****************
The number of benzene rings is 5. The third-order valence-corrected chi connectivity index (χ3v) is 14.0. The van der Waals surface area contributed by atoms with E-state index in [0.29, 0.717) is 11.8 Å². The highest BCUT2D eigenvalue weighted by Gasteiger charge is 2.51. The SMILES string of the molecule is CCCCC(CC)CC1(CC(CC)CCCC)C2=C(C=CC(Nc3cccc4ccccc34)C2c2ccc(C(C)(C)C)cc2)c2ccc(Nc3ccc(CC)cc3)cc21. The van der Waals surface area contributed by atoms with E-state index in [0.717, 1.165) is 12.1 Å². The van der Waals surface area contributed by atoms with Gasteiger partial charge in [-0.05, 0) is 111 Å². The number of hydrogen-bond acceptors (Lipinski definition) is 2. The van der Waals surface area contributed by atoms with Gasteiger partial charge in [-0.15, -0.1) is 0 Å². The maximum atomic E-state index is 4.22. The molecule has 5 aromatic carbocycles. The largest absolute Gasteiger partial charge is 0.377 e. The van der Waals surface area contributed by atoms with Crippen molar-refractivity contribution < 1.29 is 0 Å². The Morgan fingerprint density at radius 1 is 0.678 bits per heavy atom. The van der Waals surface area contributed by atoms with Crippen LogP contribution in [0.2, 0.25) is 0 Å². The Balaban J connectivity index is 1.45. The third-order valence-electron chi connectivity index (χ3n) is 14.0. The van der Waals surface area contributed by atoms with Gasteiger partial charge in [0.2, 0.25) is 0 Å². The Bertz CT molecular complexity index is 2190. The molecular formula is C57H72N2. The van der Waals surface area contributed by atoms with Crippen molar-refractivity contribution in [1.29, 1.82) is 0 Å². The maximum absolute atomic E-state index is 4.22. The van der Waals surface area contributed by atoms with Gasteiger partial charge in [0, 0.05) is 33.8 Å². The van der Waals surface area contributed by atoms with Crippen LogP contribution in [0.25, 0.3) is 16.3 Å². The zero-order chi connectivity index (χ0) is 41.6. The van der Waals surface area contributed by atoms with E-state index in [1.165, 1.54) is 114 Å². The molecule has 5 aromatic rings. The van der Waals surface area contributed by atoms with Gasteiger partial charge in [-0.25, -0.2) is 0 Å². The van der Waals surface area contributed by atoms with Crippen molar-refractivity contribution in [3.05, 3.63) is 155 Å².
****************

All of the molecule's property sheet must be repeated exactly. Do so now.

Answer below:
The number of benzene rings is 5. The third-order valence-corrected chi connectivity index (χ3v) is 14.0. The van der Waals surface area contributed by atoms with E-state index in [0.29, 0.717) is 11.8 Å². The highest BCUT2D eigenvalue weighted by Gasteiger charge is 2.51. The SMILES string of the molecule is CCCCC(CC)CC1(CC(CC)CCCC)C2=C(C=CC(Nc3cccc4ccccc34)C2c2ccc(C(C)(C)C)cc2)c2ccc(Nc3ccc(CC)cc3)cc21. The van der Waals surface area contributed by atoms with E-state index in [0.717, 1.165) is 12.1 Å². The van der Waals surface area contributed by atoms with Gasteiger partial charge in [-0.05, 0) is 111 Å². The number of hydrogen-bond acceptors (Lipinski definition) is 2. The van der Waals surface area contributed by atoms with Gasteiger partial charge in [-0.15, -0.1) is 0 Å². The maximum atomic E-state index is 4.22. The molecule has 5 aromatic carbocycles. The largest absolute Gasteiger partial charge is 0.377 e. The van der Waals surface area contributed by atoms with Crippen molar-refractivity contribution < 1.29 is 0 Å². The Morgan fingerprint density at radius 1 is 0.678 bits per heavy atom. The van der Waals surface area contributed by atoms with Crippen LogP contribution in [0.2, 0.25) is 0 Å². The Balaban J connectivity index is 1.45. The third-order valence-electron chi connectivity index (χ3n) is 14.0. The van der Waals surface area contributed by atoms with Gasteiger partial charge in [0.2, 0.25) is 0 Å². The Bertz CT molecular complexity index is 2190. The molecular formula is C57H72N2. The van der Waals surface area contributed by atoms with Crippen molar-refractivity contribution in [1.29, 1.82) is 0 Å². The maximum absolute atomic E-state index is 4.22. The van der Waals surface area contributed by atoms with Gasteiger partial charge in [0, 0.05) is 33.8 Å². The van der Waals surface area contributed by atoms with Crippen LogP contribution in [0.25, 0.3) is 16.3 Å². The zero-order chi connectivity index (χ0) is 41.6. The van der Waals surface area contributed by atoms with E-state index in [1.165, 1.54) is 114 Å². The molecule has 5 aromatic rings. The van der Waals surface area contributed by atoms with Gasteiger partial charge in [-0.25, -0.2) is 0 Å². The van der Waals surface area contributed by atoms with Crippen molar-refractivity contribution in [3.05, 3.63) is 155 Å².